Getting lost is now a luxury. In this age of GPS, tracking devices that enable tech companies to follow our every move (see Technology), and almost ubiquitous internet connectivity, it’s truly a rare moment when you find yourself asking, “Where the heck am I?” I had one of those of moments last week while on vacation with my in-laws in rural upstate New York. Using the Wi-Fi in my Airbnb, I’d programmed my smartphone to direct me to a secluded lake some 10 miles away. Google Maps got me there, but after splashing around with my kids, I realized I had no cell reception. Which meant I didn’t know how to get home, because I’d blindly followed my phone on the way out, ignoring most landmarks. With the kids’ dinnertime approaching, my wife and I initially panicked, then pointed our car in a direction that looked vaguely familiar and set off. With no digital assistant to guide us, we became more aware of our surroundings, noticing cute hamlets, farm stands, and rickety barns that we’d previously sped past. Soon, we arrived back at our house, feeling pathetically proud that we’d survived the 10-mile journey without our phones.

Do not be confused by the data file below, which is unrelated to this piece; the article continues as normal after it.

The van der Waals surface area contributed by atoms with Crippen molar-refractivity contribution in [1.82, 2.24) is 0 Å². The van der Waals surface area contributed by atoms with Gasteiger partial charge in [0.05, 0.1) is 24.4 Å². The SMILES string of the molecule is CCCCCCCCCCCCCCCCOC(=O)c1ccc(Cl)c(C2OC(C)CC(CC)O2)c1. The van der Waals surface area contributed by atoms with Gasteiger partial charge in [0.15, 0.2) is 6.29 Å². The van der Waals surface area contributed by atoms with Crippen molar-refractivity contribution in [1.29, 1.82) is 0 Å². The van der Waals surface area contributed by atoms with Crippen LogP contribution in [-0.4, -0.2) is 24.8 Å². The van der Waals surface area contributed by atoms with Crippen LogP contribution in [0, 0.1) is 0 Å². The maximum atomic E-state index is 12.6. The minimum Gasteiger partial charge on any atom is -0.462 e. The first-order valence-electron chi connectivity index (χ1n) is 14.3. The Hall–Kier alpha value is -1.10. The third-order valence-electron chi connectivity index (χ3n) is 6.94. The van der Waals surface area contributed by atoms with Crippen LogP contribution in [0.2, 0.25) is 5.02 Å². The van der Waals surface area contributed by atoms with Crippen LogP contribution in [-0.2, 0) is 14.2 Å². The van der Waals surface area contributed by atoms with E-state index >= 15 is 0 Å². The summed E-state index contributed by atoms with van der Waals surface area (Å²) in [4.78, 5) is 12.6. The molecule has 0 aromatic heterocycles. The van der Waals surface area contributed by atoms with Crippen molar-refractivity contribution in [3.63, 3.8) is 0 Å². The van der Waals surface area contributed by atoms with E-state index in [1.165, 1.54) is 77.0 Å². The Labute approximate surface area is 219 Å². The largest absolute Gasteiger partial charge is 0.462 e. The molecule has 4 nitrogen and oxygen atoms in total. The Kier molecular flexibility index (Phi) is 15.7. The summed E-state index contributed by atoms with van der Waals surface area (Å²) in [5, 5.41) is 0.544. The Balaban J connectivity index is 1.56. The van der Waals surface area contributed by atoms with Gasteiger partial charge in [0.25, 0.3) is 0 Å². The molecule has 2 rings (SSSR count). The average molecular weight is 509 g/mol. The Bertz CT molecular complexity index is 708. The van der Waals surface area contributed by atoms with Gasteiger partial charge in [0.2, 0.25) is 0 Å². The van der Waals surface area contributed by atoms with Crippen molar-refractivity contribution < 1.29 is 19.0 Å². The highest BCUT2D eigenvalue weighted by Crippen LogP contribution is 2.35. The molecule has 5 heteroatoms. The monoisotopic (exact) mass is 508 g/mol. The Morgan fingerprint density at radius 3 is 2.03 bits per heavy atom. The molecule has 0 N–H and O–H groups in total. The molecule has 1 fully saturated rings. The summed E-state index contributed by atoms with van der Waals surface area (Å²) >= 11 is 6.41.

There were other glorious moments of digital disconnection. Cell service often disappeared while we were out hiking in the woods or lounging by the side of a tree-fringed stream, so I didn’t get the buzzing breaking-news alerts—Manafort Convicted! Cohen Pleads Guilty!—that would have made me look away from my kids enjoying the great outdoors. And my even more tech-dependent in-laws, who have been known to iMessage each other while sitting on the same couch, also had to put down their devices. Rather than Google whether the bird that just flapped past was an egret or a heron, they simply had to enjoy it. Of course, now that the summer vacation is over, we’re all once again fully immersed in the digital world. So if you’ll excuse me, my phone just pinged with some breaking news.